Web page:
In multiple interviews with Oxygen.com over the past month, Corral has reiterated her belief that Tiedjen was wrongfully convicted of McGary’s murder and that it was, in fact, a suicide. Furthermore, she says, key evidence that could have swayed the jury’s verdict in 1989, including dozens of photos from the crime scene and a piece of paper from McGary’s pocket, went missing and were never introduced in court. Somehow, after a 2017 hearing, 76 of the photos were lost, according to the court records. Tiedjen’s defense team now must rely on black and white copies of the originals. At that hearing four years ago, Common Pleas Court Judge Nancy Russo denied Tiedjen a new trial and said that the photographs were not exculpatory and would not have altered the evidence that did lead to the original conviction.
The initial case against Tiedjen hinged on the fact that his fingerprints were found on the gun that was used in McGary’s death. However, that gun was owned by Tiedjen, so it follows that his prints would probably be somewhere on it, his attorney says. Meanwhile, the details of what the defense says witnesses have said unfolded that night — including that McGary’s ex-girlfriend was seen leaving the home with another man — were not presented at Tiedjen’s trial. In court, six of 10 photos from the scene of his death were presented; after that 2017 Freedom of Information Act filing by Tiedjen, a total of 87 crime scene photos — which in the 1980s were not subjected to open discovery by his original defense team or seen by the jury that convicted him — were unsealed.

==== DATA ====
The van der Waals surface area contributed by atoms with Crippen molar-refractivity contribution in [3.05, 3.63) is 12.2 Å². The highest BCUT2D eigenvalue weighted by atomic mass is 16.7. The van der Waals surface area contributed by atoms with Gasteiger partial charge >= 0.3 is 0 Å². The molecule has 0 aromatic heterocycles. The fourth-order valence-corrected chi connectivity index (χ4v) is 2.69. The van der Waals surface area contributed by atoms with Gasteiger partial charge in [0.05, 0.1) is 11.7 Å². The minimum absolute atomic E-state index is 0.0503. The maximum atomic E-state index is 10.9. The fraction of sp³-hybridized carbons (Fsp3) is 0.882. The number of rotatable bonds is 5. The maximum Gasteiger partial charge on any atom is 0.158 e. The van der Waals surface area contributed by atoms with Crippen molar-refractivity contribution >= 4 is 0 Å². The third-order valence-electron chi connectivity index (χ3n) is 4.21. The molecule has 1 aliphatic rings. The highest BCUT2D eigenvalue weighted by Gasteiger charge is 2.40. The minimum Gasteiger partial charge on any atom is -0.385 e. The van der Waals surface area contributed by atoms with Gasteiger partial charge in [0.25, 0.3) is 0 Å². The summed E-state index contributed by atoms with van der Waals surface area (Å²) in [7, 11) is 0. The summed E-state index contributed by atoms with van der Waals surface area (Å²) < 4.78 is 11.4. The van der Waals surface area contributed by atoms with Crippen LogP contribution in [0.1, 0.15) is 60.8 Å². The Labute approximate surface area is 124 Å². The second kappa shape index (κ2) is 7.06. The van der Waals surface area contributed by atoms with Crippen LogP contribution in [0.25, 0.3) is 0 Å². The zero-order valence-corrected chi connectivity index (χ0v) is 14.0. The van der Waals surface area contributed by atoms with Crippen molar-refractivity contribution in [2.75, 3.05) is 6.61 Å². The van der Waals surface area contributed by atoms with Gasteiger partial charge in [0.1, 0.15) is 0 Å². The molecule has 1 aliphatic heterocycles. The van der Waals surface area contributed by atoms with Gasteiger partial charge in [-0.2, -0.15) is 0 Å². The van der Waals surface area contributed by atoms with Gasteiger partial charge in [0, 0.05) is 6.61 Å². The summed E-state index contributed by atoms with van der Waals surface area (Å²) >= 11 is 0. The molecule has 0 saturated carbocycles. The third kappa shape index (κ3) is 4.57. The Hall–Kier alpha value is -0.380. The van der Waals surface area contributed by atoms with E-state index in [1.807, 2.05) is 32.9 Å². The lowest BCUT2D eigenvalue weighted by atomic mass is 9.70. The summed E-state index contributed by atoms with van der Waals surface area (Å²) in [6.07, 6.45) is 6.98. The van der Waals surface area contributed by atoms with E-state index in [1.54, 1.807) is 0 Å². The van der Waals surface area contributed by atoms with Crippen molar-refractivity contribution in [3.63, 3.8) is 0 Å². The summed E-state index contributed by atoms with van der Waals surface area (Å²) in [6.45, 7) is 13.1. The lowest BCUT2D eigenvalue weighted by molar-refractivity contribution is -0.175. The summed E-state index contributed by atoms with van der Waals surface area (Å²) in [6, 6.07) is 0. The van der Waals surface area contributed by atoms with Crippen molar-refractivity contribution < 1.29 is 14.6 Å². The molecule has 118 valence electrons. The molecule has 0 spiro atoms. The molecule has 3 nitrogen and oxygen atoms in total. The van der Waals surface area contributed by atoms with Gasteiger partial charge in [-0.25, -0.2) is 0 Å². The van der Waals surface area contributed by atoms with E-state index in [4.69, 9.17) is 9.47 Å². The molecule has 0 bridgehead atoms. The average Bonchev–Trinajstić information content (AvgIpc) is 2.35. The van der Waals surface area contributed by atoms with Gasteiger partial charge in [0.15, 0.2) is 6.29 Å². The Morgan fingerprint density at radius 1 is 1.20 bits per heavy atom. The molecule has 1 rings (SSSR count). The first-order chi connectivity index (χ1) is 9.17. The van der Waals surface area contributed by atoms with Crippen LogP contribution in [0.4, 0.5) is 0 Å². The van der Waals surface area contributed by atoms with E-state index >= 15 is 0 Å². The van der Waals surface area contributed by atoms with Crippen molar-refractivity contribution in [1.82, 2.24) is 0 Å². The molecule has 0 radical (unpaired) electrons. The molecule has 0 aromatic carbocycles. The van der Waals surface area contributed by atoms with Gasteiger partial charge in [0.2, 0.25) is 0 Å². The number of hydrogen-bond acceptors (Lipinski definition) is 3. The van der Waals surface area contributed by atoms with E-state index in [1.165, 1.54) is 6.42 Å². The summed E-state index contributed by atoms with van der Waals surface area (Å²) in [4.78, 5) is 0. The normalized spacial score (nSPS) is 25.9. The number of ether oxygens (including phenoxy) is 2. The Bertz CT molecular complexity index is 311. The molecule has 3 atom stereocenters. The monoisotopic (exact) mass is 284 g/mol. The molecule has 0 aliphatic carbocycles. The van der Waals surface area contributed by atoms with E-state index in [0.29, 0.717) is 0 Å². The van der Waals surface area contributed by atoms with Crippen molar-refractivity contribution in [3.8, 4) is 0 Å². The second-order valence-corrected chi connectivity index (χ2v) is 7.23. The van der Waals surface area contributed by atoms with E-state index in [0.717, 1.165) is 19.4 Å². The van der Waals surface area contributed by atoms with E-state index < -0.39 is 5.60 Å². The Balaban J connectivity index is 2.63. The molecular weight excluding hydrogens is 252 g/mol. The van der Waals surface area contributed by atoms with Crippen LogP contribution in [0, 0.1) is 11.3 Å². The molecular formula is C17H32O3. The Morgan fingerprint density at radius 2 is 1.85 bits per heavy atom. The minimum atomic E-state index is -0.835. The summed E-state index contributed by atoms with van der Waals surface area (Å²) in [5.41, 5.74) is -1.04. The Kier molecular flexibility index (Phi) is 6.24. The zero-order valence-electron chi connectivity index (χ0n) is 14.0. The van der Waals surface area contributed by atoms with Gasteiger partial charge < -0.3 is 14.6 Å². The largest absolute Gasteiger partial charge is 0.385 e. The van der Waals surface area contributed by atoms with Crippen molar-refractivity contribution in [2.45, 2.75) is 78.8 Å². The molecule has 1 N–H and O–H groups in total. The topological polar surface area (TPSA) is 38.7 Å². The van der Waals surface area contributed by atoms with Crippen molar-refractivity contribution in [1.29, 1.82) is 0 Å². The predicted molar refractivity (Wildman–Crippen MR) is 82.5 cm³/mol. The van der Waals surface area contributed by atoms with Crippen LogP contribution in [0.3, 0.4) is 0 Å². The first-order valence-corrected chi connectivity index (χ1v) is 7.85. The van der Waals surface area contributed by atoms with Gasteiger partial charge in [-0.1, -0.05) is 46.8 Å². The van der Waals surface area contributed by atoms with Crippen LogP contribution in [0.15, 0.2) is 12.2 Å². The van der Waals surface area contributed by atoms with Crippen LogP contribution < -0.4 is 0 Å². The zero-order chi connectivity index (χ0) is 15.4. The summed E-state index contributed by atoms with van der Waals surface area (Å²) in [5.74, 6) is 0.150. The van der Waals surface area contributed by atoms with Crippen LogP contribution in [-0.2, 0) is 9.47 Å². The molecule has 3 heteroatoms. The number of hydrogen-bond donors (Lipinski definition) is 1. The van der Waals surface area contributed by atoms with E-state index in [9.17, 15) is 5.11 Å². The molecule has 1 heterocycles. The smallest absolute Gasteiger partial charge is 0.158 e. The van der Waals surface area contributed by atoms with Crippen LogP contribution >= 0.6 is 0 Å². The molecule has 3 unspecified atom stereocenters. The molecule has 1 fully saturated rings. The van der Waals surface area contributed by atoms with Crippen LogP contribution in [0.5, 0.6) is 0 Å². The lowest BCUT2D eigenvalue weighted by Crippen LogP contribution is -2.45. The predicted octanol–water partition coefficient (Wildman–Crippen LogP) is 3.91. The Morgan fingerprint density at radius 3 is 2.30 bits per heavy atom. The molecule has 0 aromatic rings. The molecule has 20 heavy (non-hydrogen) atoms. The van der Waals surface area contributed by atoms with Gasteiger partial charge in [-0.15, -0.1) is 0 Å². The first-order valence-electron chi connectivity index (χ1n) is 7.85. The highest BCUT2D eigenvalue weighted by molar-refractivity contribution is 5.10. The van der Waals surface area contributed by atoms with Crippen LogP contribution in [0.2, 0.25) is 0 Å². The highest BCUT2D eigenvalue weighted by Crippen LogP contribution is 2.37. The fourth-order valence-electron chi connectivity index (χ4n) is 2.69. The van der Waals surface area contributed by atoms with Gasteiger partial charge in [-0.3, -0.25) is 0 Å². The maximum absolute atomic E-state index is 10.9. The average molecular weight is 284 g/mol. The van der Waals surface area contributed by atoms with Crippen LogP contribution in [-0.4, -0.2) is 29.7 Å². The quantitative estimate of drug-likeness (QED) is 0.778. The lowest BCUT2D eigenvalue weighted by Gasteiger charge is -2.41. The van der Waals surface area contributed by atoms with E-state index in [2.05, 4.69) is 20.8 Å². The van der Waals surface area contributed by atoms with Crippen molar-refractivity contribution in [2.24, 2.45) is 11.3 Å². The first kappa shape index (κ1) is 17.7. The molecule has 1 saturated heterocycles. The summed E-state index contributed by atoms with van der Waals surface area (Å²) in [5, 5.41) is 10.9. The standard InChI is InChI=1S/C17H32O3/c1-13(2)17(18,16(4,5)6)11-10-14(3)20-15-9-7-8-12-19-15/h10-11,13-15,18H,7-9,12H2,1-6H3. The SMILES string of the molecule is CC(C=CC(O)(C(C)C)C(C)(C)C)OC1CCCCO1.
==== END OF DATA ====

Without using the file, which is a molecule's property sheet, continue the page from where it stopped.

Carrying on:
Those images paint a different picture than the Cleveland authorities' theory of a fight and struggle between friends that ended in one’s slaying, Tiedjen and his defense team argue. They say the cache of images, from April 1 and April 6, 1989, show discrepancies, including that Tiedjen’s glasses were placed on a table in some images, then had been twisted and thrown on the floor in others — the latter supporting investigators' theory that there was a struggle. The defense argues that the photos also suggest that McGary’s ex-girlfriend had been at the home with another man, as two leather jackets and a purse can be seen in the evidentiary images. But perhaps the most important piece of evidence revealed via the newly released documents was the piece of paper in McGary’s back pocket at the time of his death, which very well could have been his suicide note, Corral and Tiedjen said.
“The photographs show that [McGary] had a note on lined paper in his pocket. It was removed from his pocket and placed on the coffee table and photographed,” Corral said. “That note was never preserved, documented or logged into evidence. We have no idea what it said.”
When the case went to trial, the existence of these dozens of crime scene photographs was apparently unknown to attorney Daniel Chaplin, who had represented Tiedjen; Chaplin testified to this at the 2017 hearing after the image was unsealed, court documents show.
“The note would have been followed up, and the juxtaposition of the weapon would have been further investigated — but we didn’t do any of that because we didn’t know about it,” he told the court.